2. When you delegate, it’s imperative that you be willing to grant the delegate the sufficient authority needed to work autonomously. You aren’t really delegating if you try to micromanage all the details. This requires some trust, which is why you were careful (in step 1) about who you selected.


  3. Set clear and specific goals and protocols. Since you won’t be micromanaging, be clear at the beginning of what’s generally expected for this work. Lay out all the details and deadlines in advance. It’s your job to help the new delegate be successful.


  4. Enable the delegate to achieve the goals. Don’t hold back. Share the workarounds and shortcuts you’ve discovered, as well as the potential stumbling blocks. Don’t set people up to fail because they will not trust you if you do.


  5. Be a resource to support the delegate. Although you aren’t micromanaging what you’ve handed off, remain interested and available. Check in occasionally and be sure the delegate knows you’re only a phone call away when questions arise.


  6. Assess the delegate’s performance. The first few times they do the work, you’ll be there, side by side with them. The next few times, back off but check the work as it’s completed. Give feedback about what is done well and what still needs a little more attention. Be sure you communicate upfront that you’ll be doing this so the delegate feels supported.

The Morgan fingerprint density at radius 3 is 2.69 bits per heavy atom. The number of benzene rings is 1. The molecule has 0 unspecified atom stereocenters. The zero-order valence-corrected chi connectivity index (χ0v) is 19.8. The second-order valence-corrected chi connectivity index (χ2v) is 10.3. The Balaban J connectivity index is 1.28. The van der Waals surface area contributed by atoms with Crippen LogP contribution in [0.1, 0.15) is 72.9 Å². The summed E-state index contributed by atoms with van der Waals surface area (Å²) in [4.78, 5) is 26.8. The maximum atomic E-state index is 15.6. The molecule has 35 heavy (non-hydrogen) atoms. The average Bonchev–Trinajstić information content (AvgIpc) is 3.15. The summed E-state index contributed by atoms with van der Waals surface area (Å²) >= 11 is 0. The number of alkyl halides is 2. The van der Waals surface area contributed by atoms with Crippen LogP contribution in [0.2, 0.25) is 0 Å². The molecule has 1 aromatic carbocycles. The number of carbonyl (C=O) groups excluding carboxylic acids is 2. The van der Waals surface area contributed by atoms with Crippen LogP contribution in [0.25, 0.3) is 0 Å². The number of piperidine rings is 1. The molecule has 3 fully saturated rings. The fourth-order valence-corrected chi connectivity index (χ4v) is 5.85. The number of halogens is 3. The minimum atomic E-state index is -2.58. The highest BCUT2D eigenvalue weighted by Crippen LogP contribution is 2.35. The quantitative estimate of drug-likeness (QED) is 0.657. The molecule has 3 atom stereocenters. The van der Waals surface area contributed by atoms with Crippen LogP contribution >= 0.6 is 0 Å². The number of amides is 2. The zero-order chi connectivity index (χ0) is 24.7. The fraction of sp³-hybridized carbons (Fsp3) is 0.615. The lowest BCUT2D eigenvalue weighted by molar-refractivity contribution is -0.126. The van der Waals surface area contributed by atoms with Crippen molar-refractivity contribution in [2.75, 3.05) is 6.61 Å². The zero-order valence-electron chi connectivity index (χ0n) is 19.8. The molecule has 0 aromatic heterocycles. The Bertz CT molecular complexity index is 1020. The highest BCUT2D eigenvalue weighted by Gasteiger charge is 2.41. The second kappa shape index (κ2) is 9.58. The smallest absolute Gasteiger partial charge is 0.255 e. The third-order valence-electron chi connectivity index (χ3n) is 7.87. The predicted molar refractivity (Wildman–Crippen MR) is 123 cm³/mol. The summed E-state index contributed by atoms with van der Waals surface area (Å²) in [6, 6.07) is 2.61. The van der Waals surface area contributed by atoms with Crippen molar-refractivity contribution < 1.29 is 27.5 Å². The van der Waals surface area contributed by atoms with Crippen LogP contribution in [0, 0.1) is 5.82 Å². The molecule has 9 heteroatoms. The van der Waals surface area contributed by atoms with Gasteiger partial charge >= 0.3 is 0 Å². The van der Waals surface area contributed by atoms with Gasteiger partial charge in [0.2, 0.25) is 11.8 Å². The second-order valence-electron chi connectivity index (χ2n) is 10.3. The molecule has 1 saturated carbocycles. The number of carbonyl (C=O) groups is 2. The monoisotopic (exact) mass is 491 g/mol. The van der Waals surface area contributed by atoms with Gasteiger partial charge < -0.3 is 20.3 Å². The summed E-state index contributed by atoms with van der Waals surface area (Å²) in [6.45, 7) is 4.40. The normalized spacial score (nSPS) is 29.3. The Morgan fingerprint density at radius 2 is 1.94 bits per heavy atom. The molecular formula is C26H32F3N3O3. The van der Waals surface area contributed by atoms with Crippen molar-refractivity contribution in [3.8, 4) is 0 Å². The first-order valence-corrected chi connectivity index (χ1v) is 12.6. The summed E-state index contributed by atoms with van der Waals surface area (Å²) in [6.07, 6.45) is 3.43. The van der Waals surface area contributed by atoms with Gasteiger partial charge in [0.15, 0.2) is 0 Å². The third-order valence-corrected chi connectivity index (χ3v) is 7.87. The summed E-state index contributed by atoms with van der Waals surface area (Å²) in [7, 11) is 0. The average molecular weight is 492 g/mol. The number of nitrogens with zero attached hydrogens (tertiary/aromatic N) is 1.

7. Give recognition for contributions and progress made. Let everyone know how well the delegate is doing. After all, if you are the teacher, this reflects well on you too.


  8. Maintain responsibility for outcomes. Initially, over a reasonable learning time frame, you are the one that others will rely on. Don’t shirk that responsibility or pretend that it’s the fault of the delegate when mistakes are made. If you’re following steps 1-7, you should not have any difficulties. But to show your commitment to team success, step 8 ensures you will be involved until the handoff is truly and successfully made.


Try a little delegating for the purpose of development, your development, too. The hardest part of this process is next - figuring out how you will spend your newfound time. 



{#/pub/images/DebCalvert.png}Written by Deb Calvert, President, People First Productivity Solutions

Author of the DISCOVER Questions book series, Deb has worked as a sales productivity specialist and sales researcher since 2000. She is certified as a Master Sales Coach, Master Trainer, and host of CONNECT! an online radio show for selling professionals where listeners ignite their selling power in just an hour. Deb helps companies to boost productivity through people development. This work includes leadership program design and facilitation, strategic planning with executive teams, team effectiveness work, and performance management program design. 


Do you have a question for Deb?  Please visit our Workplace Communication Skills Community, she will be happy to help: Ask an Expert


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Here are some related articles you may be interested in: 

Employee Engagement: Myths, Opportunities & The Role Of HR

7 Tips for Communicating with Clarity

How to Manage Team Conflict

Overcome Complacency in the Workplace

Don’t Forget to Delegate!